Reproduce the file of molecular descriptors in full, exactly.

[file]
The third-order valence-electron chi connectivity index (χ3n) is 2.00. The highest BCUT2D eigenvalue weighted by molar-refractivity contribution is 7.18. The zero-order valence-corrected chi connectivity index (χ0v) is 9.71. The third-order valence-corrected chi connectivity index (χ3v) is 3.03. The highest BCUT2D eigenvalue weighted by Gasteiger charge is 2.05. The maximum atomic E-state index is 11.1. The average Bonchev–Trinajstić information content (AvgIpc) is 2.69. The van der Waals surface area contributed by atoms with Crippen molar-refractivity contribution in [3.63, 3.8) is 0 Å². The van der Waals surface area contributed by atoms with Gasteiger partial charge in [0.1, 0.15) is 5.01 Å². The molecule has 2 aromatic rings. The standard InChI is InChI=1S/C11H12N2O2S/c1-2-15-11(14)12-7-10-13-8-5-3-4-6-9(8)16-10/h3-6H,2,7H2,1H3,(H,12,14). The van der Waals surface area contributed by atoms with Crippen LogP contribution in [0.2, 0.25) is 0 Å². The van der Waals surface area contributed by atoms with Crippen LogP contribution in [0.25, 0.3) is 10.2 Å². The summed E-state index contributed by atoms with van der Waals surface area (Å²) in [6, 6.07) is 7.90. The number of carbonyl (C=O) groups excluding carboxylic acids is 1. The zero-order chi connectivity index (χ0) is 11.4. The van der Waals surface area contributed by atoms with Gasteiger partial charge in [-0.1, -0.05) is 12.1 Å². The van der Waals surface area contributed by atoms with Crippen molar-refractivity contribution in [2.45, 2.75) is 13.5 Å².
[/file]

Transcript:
The third-order valence-electron chi connectivity index (χ3n) is 2.00. The highest BCUT2D eigenvalue weighted by molar-refractivity contribution is 7.18. The zero-order valence-corrected chi connectivity index (χ0v) is 9.71. The third-order valence-corrected chi connectivity index (χ3v) is 3.03. The highest BCUT2D eigenvalue weighted by Gasteiger charge is 2.05. The maximum atomic E-state index is 11.1. The average Bonchev–Trinajstić information content (AvgIpc) is 2.69. The van der Waals surface area contributed by atoms with Crippen molar-refractivity contribution in [3.63, 3.8) is 0 Å². The van der Waals surface area contributed by atoms with Gasteiger partial charge in [0.1, 0.15) is 5.01 Å². The molecule has 2 aromatic rings. The standard InChI is InChI=1S/C11H12N2O2S/c1-2-15-11(14)12-7-10-13-8-5-3-4-6-9(8)16-10/h3-6H,2,7H2,1H3,(H,12,14). The van der Waals surface area contributed by atoms with Crippen LogP contribution in [0.2, 0.25) is 0 Å². The van der Waals surface area contributed by atoms with Crippen LogP contribution in [0.25, 0.3) is 10.2 Å². The summed E-state index contributed by atoms with van der Waals surface area (Å²) in [6, 6.07) is 7.90. The number of carbonyl (C=O) groups excluding carboxylic acids is 1. The zero-order chi connectivity index (χ0) is 11.4. The van der Waals surface area contributed by atoms with Gasteiger partial charge in [-0.1, -0.05) is 12.1 Å². The van der Waals surface area contributed by atoms with Crippen molar-refractivity contribution in [2.45, 2.75) is 13.5 Å².